It is wrong to assume that there cannot be levied any damages or penalty from the defaulting employer unless the Corporation suffers an actual loss for the default committed by the employer. No loss except the loss of interest is suffered by the Corporation where there is a default committed by the establishment that is covered by the Act. Section 85(B) of the Act enables the Corporation to levy damages in the nature of penalty subject to ceiling prescribed under the said section.– Joint Regional Director, ESI Corporation v. Ganesh Foundry (P) Ltd. 1995 (1) LLJ 180 .
Sec. 85B of the Act conferring discretion in the Regional Director as regards imposition of penalty calls for objective exercise within the limit pointed out in that section and such exercise must be apparent in the order. It is very much essential to find out what is the guilty conduct on the part of the party so that there is justification behind the imposition of damages.– Regional Director, ESI Corporation v. Shakthi Tiles 1989(58) FLR 17.
Sec. 85B being penal in nature, it is obligatory for the authority to act in a judicious manner to determine the question after assessment of all the relevant factors and not in a cursory manner. Where the employer does not offer any explanation to the show cause it would not mean that the authority is absolved from the obligation of assessment that is cast upon it.– Beema Manufacturers (P) Ltd. v. Regional Director ESI Corporation 1991 (62) FLR 743 .
The levy of damages as per s. 85(B)(1) is a levy in the nature of penalty to teach a lesson to the defaulter. Though the expression “damages” is used in the said section, the said expression could not be restricted to mean damages as understood in a contractual or tortious action.– National Jute Manufacturers Corporation Ltd. v. ESI Corporation 1992 Lab. IC 2217 .
85C. Power of Court to make orders
Where an employer is convicted of an offence for failure to pay any contribution payable under this Act, the Court may, in addition to awarding any punishment by order, in writing require him within a period specified in the order (which the Court may if it thinks fit and on application in that behalf, from time to time, extend), to pay the amount of contribution in respect of which the offence was committed, and to furnish the return relating to such contributions.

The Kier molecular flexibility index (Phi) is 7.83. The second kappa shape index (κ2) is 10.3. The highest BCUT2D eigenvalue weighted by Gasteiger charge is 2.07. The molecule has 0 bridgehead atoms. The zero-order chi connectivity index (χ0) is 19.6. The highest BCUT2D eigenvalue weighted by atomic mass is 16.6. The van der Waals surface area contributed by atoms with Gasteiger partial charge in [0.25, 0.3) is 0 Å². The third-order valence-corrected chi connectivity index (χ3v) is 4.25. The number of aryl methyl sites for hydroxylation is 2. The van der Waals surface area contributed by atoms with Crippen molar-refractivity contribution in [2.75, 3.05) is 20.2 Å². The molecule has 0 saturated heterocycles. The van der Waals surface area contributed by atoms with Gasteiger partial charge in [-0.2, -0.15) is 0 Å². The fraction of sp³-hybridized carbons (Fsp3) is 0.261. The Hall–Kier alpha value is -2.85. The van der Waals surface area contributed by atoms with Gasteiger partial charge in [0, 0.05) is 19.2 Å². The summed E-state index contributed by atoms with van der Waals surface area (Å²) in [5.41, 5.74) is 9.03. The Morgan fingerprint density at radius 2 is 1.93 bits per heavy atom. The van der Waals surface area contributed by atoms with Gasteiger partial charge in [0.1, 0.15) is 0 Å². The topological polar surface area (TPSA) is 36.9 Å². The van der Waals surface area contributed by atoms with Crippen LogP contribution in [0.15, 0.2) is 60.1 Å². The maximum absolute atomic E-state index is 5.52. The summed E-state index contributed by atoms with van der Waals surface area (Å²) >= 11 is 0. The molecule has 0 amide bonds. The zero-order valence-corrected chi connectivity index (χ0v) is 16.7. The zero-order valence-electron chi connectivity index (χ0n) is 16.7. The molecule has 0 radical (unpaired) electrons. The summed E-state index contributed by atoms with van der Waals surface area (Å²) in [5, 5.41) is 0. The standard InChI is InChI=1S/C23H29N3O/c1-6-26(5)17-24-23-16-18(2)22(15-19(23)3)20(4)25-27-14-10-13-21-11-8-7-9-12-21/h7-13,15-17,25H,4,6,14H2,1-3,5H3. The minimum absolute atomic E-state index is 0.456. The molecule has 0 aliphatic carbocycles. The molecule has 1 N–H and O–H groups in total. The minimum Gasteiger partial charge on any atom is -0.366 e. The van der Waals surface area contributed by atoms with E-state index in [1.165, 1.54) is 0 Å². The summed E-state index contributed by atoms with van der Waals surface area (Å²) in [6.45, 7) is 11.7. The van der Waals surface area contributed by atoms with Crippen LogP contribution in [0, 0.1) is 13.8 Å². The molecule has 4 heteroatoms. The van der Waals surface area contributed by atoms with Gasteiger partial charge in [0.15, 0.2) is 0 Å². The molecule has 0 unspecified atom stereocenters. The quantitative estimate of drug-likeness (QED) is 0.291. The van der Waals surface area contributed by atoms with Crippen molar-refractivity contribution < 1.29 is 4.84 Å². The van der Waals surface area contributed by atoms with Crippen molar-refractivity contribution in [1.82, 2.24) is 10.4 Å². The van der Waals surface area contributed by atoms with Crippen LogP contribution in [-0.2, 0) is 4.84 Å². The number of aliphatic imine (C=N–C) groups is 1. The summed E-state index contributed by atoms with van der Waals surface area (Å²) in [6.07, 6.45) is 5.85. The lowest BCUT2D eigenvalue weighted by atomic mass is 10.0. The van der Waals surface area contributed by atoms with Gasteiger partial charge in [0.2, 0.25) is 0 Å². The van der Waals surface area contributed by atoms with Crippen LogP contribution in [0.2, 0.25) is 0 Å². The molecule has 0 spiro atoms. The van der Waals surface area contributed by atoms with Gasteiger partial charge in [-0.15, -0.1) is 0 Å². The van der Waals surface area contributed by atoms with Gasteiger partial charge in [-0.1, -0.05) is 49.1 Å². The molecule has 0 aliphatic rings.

Where an order is made under sub-section (1), the employer shall not be liable under this Act in respect of the continuation of the offence during the period or extended period, if any, allowed by the Court, but if, on the expiry of such period or extended period, as the case may be, the order of the Court has not been fully complied with, the employer shall be deemed to have committed a further offence and shall be punishable with imprisonment in respect thereof under section 85 and shall also be liable to pay fine which may extend to one thousand rupees for every day after such expiry on which the order has not been complied with.
No prosecution under this Act shall be instituted except by or with the previous sanction of the Insurance Commissioner or of such other officer of the Corporation as may be authorized in this behalf by the Director-General of the Corporation.
No court inferior to that of a Metropolitan Magistrate or Judicial Magistrate of the First Class shall try any offence under this Act.
No court shall take cognizance of any offence under this Act except on a complaint made in writing in respect thereof.
Employers deducting the contribution of the employees are deemed to be entrusted with the amount of contribution so deducted. In case the amount of contribution is not deposited by the employer, he would be deemed to have dishonestly misappropriated the said amount within the meaning of explanation to section 405 of the Indian Penal Code.– Shambhu Nath Agarwal v. ESI Corporation 1990(2) LLJ 100.
86A. Offences by companies
If the person committing an offence under this Act is a company, every person, who at the time the offence was committed was incharge of, and was responsible to, the company for the conduct of the business of the company, as well as the company, shall be deemed to be guilty of the offence and shall be liable to be proceeded against and punished accordingly:
PROVIDED that nothing contained in this sub-section shall render any person liable to any punishment, if he proves that the offence was committed without his knowledge or that he exercised all due diligence to prevent the commission of such offence.
Notwithstanding anything contained in sub-section (1), where an offence under this Act has been committed with the consent or connivance of, or is attributable to, any neglect on the part of, any director or manager, secretary or other officer of the company, such director, manager, secretary or other officer shall be deemed to be guilty of that offence and shall be liable to be proceeded against and punished accordingly.
Explanation : For the purposes of this section,
- Company” means any body corporate and includes a firm and other associations of individuals
- “Director” in relation to–
- A company, other than a firm, means the managing director or a whole-time director
- A firm means a partner in the firm.